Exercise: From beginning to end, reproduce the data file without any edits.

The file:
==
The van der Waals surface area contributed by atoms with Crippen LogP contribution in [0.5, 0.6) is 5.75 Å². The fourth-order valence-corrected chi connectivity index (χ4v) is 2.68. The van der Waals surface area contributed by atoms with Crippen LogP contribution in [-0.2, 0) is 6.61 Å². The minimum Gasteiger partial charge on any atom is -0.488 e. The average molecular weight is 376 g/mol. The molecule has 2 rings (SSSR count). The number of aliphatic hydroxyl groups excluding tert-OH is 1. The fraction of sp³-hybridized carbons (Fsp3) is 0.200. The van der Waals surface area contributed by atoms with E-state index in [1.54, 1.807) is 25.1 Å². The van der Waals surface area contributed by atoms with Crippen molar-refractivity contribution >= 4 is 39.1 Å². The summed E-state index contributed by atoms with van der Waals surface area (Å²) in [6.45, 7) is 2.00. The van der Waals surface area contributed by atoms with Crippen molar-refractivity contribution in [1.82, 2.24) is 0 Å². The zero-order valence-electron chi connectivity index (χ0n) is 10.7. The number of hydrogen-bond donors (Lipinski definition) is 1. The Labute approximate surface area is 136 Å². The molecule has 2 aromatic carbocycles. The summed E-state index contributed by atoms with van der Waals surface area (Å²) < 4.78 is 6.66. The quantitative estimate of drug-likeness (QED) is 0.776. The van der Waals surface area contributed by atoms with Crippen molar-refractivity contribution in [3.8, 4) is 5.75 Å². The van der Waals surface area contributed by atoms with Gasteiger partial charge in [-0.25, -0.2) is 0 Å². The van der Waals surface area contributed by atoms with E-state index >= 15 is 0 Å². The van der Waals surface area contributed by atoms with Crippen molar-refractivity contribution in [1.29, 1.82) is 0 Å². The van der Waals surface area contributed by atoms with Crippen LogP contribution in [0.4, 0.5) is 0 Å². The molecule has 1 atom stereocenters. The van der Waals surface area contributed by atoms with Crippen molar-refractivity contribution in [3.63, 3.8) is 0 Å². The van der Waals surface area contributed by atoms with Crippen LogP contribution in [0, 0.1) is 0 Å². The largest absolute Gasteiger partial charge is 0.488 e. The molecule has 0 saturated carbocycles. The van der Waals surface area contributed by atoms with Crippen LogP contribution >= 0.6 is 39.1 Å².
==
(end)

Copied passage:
The van der Waals surface area contributed by atoms with Crippen LogP contribution in [0.5, 0.6) is 5.75 Å². The fourth-order valence-corrected chi connectivity index (χ4v) is 2.68. The van der Waals surface area contributed by atoms with Crippen LogP contribution in [-0.2, 0) is 6.61 Å². The minimum Gasteiger partial charge on any atom is -0.488 e. The average molecular weight is 376 g/mol. The molecule has 2 rings (SSSR count). The number of aliphatic hydroxyl groups excluding tert-OH is 1. The fraction of sp³-hybridized carbons (Fsp3) is 0.200. The van der Waals surface area contributed by atoms with E-state index in [1.54, 1.807) is 25.1 Å². The van der Waals surface area contributed by atoms with Crippen molar-refractivity contribution >= 4 is 39.1 Å². The summed E-state index contributed by atoms with van der Waals surface area (Å²) in [6.45, 7) is 2.00. The van der Waals surface area contributed by atoms with Crippen molar-refractivity contribution in [1.82, 2.24) is 0 Å². The zero-order valence-electron chi connectivity index (χ0n) is 10.7. The number of hydrogen-bond donors (Lipinski definition) is 1. The Labute approximate surface area is 136 Å². The molecule has 2 aromatic carbocycles. The summed E-state index contributed by atoms with van der Waals surface area (Å²) < 4.78 is 6.66. The quantitative estimate of drug-likeness (QED) is 0.776. The van der Waals surface area contributed by atoms with Crippen molar-refractivity contribution in [3.8, 4) is 5.75 Å². The van der Waals surface area contributed by atoms with Gasteiger partial charge in [-0.25, -0.2) is 0 Å². The van der Waals surface area contributed by atoms with E-state index >= 15 is 0 Å². The van der Waals surface area contributed by atoms with Crippen molar-refractivity contribution in [1.29, 1.82) is 0 Å². The van der Waals surface area contributed by atoms with Crippen LogP contribution in [0.4, 0.5) is 0 Å². The molecule has 1 atom stereocenters. The van der Waals surface area contributed by atoms with Crippen molar-refractivity contribution in [3.63, 3.8) is 0 Å². The van der Waals surface area contributed by atoms with Crippen LogP contribution in [0, 0.1) is 0 Å². The largest absolute Gasteiger partial charge is 0.488 e. The molecule has 0 saturated carbocycles. The van der Waals surface area contributed by atoms with Crippen LogP contribution >= 0.6 is 39.1 Å².